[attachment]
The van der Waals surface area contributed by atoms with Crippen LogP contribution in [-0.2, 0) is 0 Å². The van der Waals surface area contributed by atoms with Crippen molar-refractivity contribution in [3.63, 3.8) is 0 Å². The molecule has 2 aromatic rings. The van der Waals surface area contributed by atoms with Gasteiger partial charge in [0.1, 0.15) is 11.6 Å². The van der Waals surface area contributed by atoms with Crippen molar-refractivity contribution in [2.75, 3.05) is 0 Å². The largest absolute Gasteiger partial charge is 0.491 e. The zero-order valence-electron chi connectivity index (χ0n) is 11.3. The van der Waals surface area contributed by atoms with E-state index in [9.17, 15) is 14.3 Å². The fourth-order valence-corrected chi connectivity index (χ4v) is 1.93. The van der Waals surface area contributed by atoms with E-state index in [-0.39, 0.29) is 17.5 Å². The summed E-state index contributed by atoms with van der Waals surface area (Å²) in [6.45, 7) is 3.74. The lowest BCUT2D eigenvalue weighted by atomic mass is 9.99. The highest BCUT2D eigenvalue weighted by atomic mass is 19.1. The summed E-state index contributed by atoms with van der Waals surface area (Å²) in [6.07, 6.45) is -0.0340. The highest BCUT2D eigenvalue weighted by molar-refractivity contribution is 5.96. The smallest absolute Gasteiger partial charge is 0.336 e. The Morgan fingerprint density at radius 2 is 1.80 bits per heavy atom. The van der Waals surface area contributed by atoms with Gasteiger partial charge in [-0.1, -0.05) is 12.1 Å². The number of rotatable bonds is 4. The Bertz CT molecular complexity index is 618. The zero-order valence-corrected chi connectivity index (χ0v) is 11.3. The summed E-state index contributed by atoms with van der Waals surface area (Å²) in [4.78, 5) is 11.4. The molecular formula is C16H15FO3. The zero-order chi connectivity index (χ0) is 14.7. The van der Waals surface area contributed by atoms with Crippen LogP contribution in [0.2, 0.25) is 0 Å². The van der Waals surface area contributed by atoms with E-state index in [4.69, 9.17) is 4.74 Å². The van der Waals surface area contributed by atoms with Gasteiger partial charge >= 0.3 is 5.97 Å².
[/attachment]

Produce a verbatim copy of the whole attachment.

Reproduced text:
The van der Waals surface area contributed by atoms with Crippen LogP contribution in [-0.2, 0) is 0 Å². The van der Waals surface area contributed by atoms with Crippen molar-refractivity contribution in [3.63, 3.8) is 0 Å². The molecule has 2 aromatic rings. The van der Waals surface area contributed by atoms with Gasteiger partial charge in [0.1, 0.15) is 11.6 Å². The van der Waals surface area contributed by atoms with Crippen molar-refractivity contribution in [2.75, 3.05) is 0 Å². The largest absolute Gasteiger partial charge is 0.491 e. The zero-order valence-electron chi connectivity index (χ0n) is 11.3. The van der Waals surface area contributed by atoms with E-state index in [9.17, 15) is 14.3 Å². The fourth-order valence-corrected chi connectivity index (χ4v) is 1.93. The van der Waals surface area contributed by atoms with E-state index in [-0.39, 0.29) is 17.5 Å². The summed E-state index contributed by atoms with van der Waals surface area (Å²) in [6.45, 7) is 3.74. The lowest BCUT2D eigenvalue weighted by atomic mass is 9.99. The highest BCUT2D eigenvalue weighted by atomic mass is 19.1. The summed E-state index contributed by atoms with van der Waals surface area (Å²) in [6.07, 6.45) is -0.0340. The highest BCUT2D eigenvalue weighted by molar-refractivity contribution is 5.96. The smallest absolute Gasteiger partial charge is 0.336 e. The Morgan fingerprint density at radius 2 is 1.80 bits per heavy atom. The van der Waals surface area contributed by atoms with Gasteiger partial charge in [-0.1, -0.05) is 12.1 Å². The number of rotatable bonds is 4. The Bertz CT molecular complexity index is 618. The zero-order valence-corrected chi connectivity index (χ0v) is 11.3. The summed E-state index contributed by atoms with van der Waals surface area (Å²) in [4.78, 5) is 11.4. The molecular formula is C16H15FO3. The zero-order chi connectivity index (χ0) is 14.7. The van der Waals surface area contributed by atoms with Crippen LogP contribution in [0.2, 0.25) is 0 Å². The van der Waals surface area contributed by atoms with E-state index in [4.69, 9.17) is 4.74 Å². The van der Waals surface area contributed by atoms with Gasteiger partial charge >= 0.3 is 5.97 Å².